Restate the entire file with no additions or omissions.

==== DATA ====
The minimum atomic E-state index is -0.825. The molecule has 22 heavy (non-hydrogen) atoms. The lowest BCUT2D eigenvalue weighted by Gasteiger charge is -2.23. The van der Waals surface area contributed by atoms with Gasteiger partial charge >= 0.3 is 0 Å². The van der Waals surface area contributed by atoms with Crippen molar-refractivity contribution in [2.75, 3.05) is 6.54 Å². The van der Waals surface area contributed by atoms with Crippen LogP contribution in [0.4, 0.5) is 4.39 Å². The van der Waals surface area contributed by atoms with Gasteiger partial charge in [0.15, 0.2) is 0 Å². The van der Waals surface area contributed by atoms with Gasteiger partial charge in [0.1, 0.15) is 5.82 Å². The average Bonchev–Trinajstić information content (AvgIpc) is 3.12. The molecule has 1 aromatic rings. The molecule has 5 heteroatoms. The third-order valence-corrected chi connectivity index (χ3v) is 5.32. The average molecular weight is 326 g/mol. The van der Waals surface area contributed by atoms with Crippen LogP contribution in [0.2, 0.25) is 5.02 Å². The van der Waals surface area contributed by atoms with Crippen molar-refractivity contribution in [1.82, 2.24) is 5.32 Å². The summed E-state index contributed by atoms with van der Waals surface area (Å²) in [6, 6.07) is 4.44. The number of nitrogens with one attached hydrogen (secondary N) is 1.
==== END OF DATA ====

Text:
The minimum atomic E-state index is -0.825. The molecule has 22 heavy (non-hydrogen) atoms. The lowest BCUT2D eigenvalue weighted by Gasteiger charge is -2.23. The van der Waals surface area contributed by atoms with Gasteiger partial charge >= 0.3 is 0 Å². The van der Waals surface area contributed by atoms with Crippen molar-refractivity contribution in [2.75, 3.05) is 6.54 Å². The van der Waals surface area contributed by atoms with Crippen LogP contribution in [0.4, 0.5) is 4.39 Å². The van der Waals surface area contributed by atoms with Gasteiger partial charge in [0.15, 0.2) is 0 Å². The van der Waals surface area contributed by atoms with Gasteiger partial charge in [0.1, 0.15) is 5.82 Å². The average Bonchev–Trinajstić information content (AvgIpc) is 3.12. The molecule has 1 aromatic rings. The molecule has 5 heteroatoms. The third-order valence-corrected chi connectivity index (χ3v) is 5.32. The average molecular weight is 326 g/mol. The van der Waals surface area contributed by atoms with Crippen LogP contribution in [0.2, 0.25) is 5.02 Å². The van der Waals surface area contributed by atoms with Crippen molar-refractivity contribution in [1.82, 2.24) is 5.32 Å². The summed E-state index contributed by atoms with van der Waals surface area (Å²) in [6, 6.07) is 4.44. The number of nitrogens with one attached hydrogen (secondary N) is 1.